Sorry for the lengthy title! Earlier today I was wondering this:
An example would be:
— Jon Kuperman (@jkup) April 18, 2016
So I created a Github Repo with a reduced test case and ran it on all the major browsers.
<!DOCTYPE html> <html> <head> <meta charset="utf-8"> <title>Media queries in link elements</title> <link rel="stylesheet" href="foo.css" /> <link rel="stylesheet" media="only screen and (max-width: 500px)" href="bar.css" /> </head> <body> <h1>Check the console</h1> <h2>How many stylesheets were downloaded?</h2> </body> </html>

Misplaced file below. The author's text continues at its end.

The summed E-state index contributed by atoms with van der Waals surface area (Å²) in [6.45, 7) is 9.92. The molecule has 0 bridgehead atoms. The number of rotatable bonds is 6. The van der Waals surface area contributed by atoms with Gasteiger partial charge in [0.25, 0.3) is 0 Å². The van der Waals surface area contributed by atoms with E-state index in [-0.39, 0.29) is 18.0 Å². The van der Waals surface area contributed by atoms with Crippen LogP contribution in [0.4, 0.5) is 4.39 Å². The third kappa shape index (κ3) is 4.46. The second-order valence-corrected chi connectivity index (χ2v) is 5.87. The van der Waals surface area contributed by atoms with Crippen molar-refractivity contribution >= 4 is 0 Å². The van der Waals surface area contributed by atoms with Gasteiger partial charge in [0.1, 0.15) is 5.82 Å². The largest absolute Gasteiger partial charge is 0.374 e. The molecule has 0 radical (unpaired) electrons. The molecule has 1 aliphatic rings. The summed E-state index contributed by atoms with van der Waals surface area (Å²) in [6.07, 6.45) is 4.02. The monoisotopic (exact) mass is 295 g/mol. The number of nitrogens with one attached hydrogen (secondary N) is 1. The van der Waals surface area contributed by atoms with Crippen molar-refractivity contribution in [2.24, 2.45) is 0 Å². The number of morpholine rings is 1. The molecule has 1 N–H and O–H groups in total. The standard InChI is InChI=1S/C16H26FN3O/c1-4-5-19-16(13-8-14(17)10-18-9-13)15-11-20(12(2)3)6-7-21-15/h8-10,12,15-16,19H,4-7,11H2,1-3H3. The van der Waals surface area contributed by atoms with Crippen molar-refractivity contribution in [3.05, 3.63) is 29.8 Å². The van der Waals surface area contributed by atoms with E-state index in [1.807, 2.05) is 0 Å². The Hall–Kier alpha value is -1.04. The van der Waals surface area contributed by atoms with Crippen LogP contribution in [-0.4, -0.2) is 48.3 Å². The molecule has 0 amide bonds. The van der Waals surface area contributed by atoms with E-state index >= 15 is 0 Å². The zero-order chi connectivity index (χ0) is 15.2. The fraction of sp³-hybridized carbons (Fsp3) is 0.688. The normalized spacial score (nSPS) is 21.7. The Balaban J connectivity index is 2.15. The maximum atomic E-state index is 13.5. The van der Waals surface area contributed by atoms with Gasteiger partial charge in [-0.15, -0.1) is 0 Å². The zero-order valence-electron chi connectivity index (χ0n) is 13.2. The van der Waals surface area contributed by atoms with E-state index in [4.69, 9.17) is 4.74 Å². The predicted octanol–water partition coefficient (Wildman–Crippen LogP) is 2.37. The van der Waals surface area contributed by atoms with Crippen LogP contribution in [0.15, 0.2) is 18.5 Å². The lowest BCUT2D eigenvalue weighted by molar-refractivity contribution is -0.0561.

All across the board, it looks like browsers will not only download the bar.css file but will block page render just like normal until it’s downloaded. It seems like it might be dangerous to mess around with the rendering process but it would be a cool perf win if browsers could figure out how to skip unnecessary downloads (or at least download them asynchronously!).